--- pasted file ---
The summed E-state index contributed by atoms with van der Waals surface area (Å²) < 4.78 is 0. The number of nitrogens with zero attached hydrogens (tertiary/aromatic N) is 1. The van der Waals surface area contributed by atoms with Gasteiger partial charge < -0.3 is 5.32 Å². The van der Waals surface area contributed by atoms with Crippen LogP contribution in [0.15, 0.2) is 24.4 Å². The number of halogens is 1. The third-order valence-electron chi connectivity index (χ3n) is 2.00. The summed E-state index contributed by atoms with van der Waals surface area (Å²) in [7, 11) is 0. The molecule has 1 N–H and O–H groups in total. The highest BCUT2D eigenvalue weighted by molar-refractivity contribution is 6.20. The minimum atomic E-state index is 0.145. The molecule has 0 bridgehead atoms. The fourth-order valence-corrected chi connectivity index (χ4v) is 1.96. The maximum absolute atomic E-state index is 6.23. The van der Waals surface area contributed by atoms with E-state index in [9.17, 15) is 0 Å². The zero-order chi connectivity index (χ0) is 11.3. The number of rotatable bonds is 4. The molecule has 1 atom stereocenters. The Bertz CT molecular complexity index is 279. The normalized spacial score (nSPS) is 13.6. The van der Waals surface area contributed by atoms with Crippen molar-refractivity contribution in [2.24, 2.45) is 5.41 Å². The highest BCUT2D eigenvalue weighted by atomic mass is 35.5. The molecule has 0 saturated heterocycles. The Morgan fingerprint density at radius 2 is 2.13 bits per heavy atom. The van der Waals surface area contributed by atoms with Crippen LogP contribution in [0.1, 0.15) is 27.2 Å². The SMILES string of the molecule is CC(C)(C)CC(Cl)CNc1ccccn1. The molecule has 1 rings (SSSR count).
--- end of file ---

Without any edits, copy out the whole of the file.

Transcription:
The summed E-state index contributed by atoms with van der Waals surface area (Å²) < 4.78 is 0. The number of nitrogens with zero attached hydrogens (tertiary/aromatic N) is 1. The van der Waals surface area contributed by atoms with Gasteiger partial charge < -0.3 is 5.32 Å². The van der Waals surface area contributed by atoms with Crippen LogP contribution in [0.15, 0.2) is 24.4 Å². The number of halogens is 1. The third-order valence-electron chi connectivity index (χ3n) is 2.00. The summed E-state index contributed by atoms with van der Waals surface area (Å²) in [7, 11) is 0. The molecule has 1 N–H and O–H groups in total. The highest BCUT2D eigenvalue weighted by molar-refractivity contribution is 6.20. The minimum atomic E-state index is 0.145. The molecule has 0 bridgehead atoms. The fourth-order valence-corrected chi connectivity index (χ4v) is 1.96. The maximum absolute atomic E-state index is 6.23. The van der Waals surface area contributed by atoms with E-state index in [9.17, 15) is 0 Å². The zero-order chi connectivity index (χ0) is 11.3. The number of rotatable bonds is 4. The molecule has 1 atom stereocenters. The Bertz CT molecular complexity index is 279. The normalized spacial score (nSPS) is 13.6. The van der Waals surface area contributed by atoms with Crippen molar-refractivity contribution in [2.24, 2.45) is 5.41 Å². The highest BCUT2D eigenvalue weighted by atomic mass is 35.5. The molecule has 0 saturated heterocycles. The Morgan fingerprint density at radius 2 is 2.13 bits per heavy atom. The van der Waals surface area contributed by atoms with Crippen LogP contribution in [0.1, 0.15) is 27.2 Å². The SMILES string of the molecule is CC(C)(C)CC(Cl)CNc1ccccn1. The molecule has 1 rings (SSSR count).